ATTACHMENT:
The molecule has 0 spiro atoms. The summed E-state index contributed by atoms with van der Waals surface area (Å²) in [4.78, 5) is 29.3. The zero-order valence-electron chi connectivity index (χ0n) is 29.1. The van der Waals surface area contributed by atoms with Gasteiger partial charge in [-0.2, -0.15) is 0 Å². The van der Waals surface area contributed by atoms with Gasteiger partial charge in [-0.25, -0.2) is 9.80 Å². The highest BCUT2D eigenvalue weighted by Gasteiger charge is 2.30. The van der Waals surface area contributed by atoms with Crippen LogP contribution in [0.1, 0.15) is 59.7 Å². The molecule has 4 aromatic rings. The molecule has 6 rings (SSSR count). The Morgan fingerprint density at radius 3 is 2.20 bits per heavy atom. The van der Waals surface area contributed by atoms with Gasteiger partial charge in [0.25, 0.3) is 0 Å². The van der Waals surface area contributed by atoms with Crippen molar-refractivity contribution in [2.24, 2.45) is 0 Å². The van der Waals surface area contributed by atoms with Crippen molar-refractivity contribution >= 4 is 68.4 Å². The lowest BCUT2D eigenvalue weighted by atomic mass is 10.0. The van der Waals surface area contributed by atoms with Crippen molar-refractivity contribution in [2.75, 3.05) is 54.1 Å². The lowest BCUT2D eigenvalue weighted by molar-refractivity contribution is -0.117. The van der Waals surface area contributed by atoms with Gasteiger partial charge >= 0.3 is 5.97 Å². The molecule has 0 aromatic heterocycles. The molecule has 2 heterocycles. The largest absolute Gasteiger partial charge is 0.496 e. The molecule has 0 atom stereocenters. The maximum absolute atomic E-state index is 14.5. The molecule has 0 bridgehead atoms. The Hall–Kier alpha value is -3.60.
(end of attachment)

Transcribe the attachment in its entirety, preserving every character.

The molecule has 0 spiro atoms. The summed E-state index contributed by atoms with van der Waals surface area (Å²) in [4.78, 5) is 29.3. The zero-order valence-electron chi connectivity index (χ0n) is 29.1. The van der Waals surface area contributed by atoms with Gasteiger partial charge in [-0.2, -0.15) is 0 Å². The van der Waals surface area contributed by atoms with Gasteiger partial charge in [-0.25, -0.2) is 9.80 Å². The highest BCUT2D eigenvalue weighted by Gasteiger charge is 2.30. The van der Waals surface area contributed by atoms with Crippen LogP contribution in [0.1, 0.15) is 59.7 Å². The molecule has 4 aromatic rings. The molecule has 6 rings (SSSR count). The Morgan fingerprint density at radius 3 is 2.20 bits per heavy atom. The van der Waals surface area contributed by atoms with Gasteiger partial charge in [0.25, 0.3) is 0 Å². The van der Waals surface area contributed by atoms with Crippen molar-refractivity contribution in [2.24, 2.45) is 0 Å². The van der Waals surface area contributed by atoms with Crippen molar-refractivity contribution >= 4 is 68.4 Å². The lowest BCUT2D eigenvalue weighted by atomic mass is 10.0. The van der Waals surface area contributed by atoms with Crippen molar-refractivity contribution in [2.75, 3.05) is 54.1 Å². The lowest BCUT2D eigenvalue weighted by molar-refractivity contribution is -0.117. The van der Waals surface area contributed by atoms with Gasteiger partial charge >= 0.3 is 5.97 Å². The molecule has 0 aromatic heterocycles. The molecule has 2 heterocycles. The largest absolute Gasteiger partial charge is 0.496 e. The molecule has 0 atom stereocenters. The maximum absolute atomic E-state index is 14.5. The molecule has 0 bridgehead atoms. The Hall–Kier alpha value is -3.60.